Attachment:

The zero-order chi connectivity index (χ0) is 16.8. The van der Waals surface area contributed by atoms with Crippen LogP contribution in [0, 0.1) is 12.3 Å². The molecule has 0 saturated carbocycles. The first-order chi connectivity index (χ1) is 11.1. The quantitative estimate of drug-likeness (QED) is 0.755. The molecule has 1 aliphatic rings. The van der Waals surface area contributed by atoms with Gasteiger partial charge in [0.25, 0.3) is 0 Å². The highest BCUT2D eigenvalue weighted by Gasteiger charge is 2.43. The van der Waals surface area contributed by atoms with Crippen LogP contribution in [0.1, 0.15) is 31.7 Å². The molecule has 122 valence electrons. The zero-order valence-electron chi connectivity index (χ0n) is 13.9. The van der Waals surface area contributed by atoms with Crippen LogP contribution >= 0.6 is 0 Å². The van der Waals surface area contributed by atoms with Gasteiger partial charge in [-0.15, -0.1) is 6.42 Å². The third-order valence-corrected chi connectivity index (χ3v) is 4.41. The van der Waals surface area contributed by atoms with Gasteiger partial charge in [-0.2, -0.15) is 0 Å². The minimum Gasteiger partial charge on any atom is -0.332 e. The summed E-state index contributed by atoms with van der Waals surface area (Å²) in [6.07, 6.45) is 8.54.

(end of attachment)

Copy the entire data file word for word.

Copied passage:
The zero-order chi connectivity index (χ0) is 16.8. The van der Waals surface area contributed by atoms with Crippen LogP contribution in [0, 0.1) is 12.3 Å². The molecule has 0 saturated carbocycles. The first-order chi connectivity index (χ1) is 11.1. The quantitative estimate of drug-likeness (QED) is 0.755. The molecule has 1 aliphatic rings. The van der Waals surface area contributed by atoms with Gasteiger partial charge in [0.25, 0.3) is 0 Å². The highest BCUT2D eigenvalue weighted by Gasteiger charge is 2.43. The van der Waals surface area contributed by atoms with Crippen LogP contribution in [0.1, 0.15) is 31.7 Å². The molecule has 122 valence electrons. The zero-order valence-electron chi connectivity index (χ0n) is 13.9. The van der Waals surface area contributed by atoms with Crippen LogP contribution >= 0.6 is 0 Å². The van der Waals surface area contributed by atoms with Gasteiger partial charge in [-0.15, -0.1) is 6.42 Å². The third-order valence-corrected chi connectivity index (χ3v) is 4.41. The van der Waals surface area contributed by atoms with Gasteiger partial charge in [-0.2, -0.15) is 0 Å². The minimum Gasteiger partial charge on any atom is -0.332 e. The summed E-state index contributed by atoms with van der Waals surface area (Å²) in [6.07, 6.45) is 8.54.